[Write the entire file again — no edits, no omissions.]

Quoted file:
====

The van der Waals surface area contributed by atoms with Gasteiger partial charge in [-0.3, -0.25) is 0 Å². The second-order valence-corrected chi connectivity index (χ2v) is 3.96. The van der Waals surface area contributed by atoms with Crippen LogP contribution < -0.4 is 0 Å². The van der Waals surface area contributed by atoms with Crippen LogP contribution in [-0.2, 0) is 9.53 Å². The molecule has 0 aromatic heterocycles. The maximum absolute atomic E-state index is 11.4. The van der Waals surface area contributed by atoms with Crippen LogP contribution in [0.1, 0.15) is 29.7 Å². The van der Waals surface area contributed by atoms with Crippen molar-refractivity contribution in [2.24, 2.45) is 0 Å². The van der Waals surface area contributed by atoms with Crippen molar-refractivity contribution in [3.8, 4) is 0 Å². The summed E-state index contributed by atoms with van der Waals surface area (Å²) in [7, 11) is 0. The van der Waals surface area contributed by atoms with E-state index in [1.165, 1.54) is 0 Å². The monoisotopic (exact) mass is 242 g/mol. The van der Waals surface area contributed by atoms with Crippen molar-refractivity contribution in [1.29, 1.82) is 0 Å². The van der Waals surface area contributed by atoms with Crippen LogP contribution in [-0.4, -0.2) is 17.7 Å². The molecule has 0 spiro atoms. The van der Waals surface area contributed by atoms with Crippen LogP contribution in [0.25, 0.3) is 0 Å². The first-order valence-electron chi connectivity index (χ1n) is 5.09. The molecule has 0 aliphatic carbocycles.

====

The van der Waals surface area contributed by atoms with Gasteiger partial charge in [-0.3, -0.25) is 0 Å². The second-order valence-corrected chi connectivity index (χ2v) is 3.96. The van der Waals surface area contributed by atoms with Crippen LogP contribution < -0.4 is 0 Å². The van der Waals surface area contributed by atoms with Crippen LogP contribution in [-0.2, 0) is 9.53 Å². The molecule has 0 aromatic heterocycles. The maximum absolute atomic E-state index is 11.4. The van der Waals surface area contributed by atoms with Crippen LogP contribution in [0.1, 0.15) is 29.7 Å². The van der Waals surface area contributed by atoms with Crippen molar-refractivity contribution in [2.24, 2.45) is 0 Å². The van der Waals surface area contributed by atoms with Crippen molar-refractivity contribution in [3.8, 4) is 0 Å². The summed E-state index contributed by atoms with van der Waals surface area (Å²) in [7, 11) is 0. The van der Waals surface area contributed by atoms with E-state index in [1.165, 1.54) is 0 Å². The monoisotopic (exact) mass is 242 g/mol. The van der Waals surface area contributed by atoms with Crippen molar-refractivity contribution in [1.29, 1.82) is 0 Å². The van der Waals surface area contributed by atoms with Crippen LogP contribution in [-0.4, -0.2) is 17.7 Å². The molecule has 0 spiro atoms. The van der Waals surface area contributed by atoms with Crippen LogP contribution in [0.25, 0.3) is 0 Å². The first-order valence-electron chi connectivity index (χ1n) is 5.09. The molecule has 0 aliphatic carbocycles.